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Keywords:

  • circulating immune complexes;
  • complement regulatory proteins;
  • DAS28;
  • leucocyte-CR1;
  • rheumatoid arthritis

Summary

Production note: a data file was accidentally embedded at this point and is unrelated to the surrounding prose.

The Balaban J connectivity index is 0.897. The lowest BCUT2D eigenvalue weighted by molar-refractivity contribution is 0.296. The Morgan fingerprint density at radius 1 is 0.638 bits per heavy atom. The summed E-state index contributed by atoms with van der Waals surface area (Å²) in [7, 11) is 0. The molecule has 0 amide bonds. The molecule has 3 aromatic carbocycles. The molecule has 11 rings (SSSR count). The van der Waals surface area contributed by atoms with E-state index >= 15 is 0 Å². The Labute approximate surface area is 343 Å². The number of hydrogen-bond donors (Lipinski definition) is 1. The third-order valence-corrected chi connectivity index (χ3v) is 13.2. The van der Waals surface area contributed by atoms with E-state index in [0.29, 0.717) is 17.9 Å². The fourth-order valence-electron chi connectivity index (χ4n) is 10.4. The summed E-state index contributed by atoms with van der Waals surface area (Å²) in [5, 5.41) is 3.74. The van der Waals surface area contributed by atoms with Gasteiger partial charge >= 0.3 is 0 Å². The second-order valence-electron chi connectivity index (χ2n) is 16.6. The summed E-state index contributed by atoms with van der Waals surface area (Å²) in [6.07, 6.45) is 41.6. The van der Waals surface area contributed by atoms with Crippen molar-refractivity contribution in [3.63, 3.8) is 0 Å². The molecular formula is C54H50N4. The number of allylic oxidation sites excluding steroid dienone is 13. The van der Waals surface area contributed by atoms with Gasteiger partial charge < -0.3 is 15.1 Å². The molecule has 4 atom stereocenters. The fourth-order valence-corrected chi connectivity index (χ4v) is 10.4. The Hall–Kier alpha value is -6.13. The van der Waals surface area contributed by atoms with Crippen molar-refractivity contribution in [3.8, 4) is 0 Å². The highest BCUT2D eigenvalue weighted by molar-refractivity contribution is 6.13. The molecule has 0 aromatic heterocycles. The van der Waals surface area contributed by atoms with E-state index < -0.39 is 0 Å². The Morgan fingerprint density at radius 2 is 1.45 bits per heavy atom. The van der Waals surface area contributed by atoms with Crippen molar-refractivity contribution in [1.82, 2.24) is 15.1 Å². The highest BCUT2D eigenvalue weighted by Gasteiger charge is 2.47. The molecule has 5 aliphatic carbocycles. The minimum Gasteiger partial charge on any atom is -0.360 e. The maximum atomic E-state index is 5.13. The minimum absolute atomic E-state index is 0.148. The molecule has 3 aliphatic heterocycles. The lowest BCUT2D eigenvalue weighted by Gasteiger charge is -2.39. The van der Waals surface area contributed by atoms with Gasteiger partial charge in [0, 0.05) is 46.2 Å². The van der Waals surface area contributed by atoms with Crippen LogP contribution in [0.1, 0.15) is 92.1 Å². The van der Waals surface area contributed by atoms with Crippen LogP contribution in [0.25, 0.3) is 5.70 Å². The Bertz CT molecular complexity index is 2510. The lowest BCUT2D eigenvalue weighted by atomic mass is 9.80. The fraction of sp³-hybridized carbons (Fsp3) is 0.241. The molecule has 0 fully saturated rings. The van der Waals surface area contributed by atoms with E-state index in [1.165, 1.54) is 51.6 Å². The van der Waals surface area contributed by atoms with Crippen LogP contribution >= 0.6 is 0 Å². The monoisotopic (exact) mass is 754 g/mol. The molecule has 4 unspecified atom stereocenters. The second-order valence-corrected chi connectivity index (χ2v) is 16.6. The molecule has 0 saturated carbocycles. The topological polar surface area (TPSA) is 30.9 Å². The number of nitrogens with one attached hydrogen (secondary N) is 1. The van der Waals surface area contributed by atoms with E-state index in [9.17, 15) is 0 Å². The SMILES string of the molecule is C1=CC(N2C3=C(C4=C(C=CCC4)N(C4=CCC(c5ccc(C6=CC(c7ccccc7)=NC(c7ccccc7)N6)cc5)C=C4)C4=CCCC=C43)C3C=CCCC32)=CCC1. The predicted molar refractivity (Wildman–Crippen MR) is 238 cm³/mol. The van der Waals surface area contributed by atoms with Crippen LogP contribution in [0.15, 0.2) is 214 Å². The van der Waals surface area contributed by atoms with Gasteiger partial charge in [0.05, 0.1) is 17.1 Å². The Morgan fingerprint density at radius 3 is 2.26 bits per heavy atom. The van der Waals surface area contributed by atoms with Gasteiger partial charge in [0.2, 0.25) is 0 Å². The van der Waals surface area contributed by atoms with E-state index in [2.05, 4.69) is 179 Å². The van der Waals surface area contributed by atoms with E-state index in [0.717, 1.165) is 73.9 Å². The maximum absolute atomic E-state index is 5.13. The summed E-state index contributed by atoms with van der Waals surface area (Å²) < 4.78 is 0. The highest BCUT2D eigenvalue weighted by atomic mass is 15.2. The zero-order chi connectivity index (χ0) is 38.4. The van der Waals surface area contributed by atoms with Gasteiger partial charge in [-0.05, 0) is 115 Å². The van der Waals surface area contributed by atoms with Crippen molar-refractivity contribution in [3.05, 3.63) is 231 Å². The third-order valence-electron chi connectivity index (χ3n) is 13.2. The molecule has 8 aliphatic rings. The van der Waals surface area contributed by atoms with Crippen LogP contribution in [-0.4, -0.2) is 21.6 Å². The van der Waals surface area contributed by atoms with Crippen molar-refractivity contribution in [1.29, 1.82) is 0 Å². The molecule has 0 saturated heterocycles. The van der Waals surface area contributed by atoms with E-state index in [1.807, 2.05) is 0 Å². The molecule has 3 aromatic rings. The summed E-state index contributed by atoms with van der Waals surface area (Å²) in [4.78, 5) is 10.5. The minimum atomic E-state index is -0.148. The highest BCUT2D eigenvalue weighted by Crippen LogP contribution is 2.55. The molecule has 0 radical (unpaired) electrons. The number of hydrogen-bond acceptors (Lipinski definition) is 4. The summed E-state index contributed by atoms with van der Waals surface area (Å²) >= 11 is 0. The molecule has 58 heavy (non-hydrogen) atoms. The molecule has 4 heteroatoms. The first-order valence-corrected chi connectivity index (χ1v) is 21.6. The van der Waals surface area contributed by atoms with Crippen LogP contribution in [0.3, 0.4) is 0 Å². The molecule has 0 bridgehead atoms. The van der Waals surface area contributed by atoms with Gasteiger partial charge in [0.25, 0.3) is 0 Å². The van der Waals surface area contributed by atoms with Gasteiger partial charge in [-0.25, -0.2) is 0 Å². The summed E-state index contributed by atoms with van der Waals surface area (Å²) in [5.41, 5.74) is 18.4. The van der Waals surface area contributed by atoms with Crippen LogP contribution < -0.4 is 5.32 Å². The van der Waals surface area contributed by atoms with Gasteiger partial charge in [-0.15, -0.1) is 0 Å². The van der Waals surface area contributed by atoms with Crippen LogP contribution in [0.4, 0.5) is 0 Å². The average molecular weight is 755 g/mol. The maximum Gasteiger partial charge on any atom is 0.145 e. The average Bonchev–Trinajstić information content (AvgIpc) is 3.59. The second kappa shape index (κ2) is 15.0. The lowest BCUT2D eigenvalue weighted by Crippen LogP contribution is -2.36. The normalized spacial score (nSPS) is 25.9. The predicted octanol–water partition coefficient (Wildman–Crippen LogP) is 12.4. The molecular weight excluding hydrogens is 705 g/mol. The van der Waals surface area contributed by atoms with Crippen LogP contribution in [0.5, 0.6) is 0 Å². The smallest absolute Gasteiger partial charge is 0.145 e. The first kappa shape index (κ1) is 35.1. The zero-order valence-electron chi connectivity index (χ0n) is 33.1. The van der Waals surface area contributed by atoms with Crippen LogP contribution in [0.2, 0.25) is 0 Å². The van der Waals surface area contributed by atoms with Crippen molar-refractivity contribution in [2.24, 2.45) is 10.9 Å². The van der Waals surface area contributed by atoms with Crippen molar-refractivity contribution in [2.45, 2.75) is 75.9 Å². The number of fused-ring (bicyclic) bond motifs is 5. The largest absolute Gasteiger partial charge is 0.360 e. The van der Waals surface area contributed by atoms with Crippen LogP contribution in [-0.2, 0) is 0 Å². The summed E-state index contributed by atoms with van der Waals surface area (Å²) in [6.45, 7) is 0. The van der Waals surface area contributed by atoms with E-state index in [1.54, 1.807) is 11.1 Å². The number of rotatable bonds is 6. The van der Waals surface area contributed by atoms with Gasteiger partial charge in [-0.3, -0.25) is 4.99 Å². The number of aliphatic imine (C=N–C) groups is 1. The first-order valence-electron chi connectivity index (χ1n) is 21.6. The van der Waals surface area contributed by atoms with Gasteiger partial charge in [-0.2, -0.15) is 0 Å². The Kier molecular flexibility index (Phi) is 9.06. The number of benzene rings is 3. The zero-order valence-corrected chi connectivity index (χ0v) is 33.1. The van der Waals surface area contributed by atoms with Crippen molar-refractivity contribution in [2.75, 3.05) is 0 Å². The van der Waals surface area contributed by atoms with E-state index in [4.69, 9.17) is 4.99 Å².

In view of the exaggerated complement activation in rheumatoid arthritis (RA) and significance of complement receptor 1 (CR1/CD35) as a complement regulatory protein (CRP), we aimed to determine the leucocyte-complement receptor 1 (L-CR1) transcript levels and the relationship of this protein with the clinical disease activity of RA patients. Sixty-six controls and 45 RA patients were enrolled. L-CR1 transcript levels were correlated with the levels of circulating immune complexes (CIC), C3, C4 and C3d in controls and patients and with disease activity score 28 (DAS28) in patients only. CIC levels were determined by polyethylene glycol (PEG) precipitation, C3 and C4 levels by nephlometry and C3d levels by enzyme-linked immunosorbent assay (ELISA). Eleven patients were recruited for follow-up of L-CR1 and DAS28 levels at weeks 0, 12 and 24. Appropriate statistical methods were used for the data analysis. L-CR1 (P < 0·01) transcript levels were decreased in patients compared to controls. L-CR1 levels correlated negatively with DAS28, CIC and C3d. DAS28 correlated positively with levels of CIC, C3 and C3d. Levels of CIC correlated positively with C3 and C3d. Levels of C3 correlated positively with C3d in patients and with C4 in both controls and patients. Levels of L-CR1 increased with decline in DAS28 scores in follow-up patients. Observations were statistically significant. Lower levels of L-CR1 transcript in patients compared to controls, their correlations with the levels of CIC, C3d and DAS28 at different time-points in RA patients suggest CR1 as a potential disease marker for RA.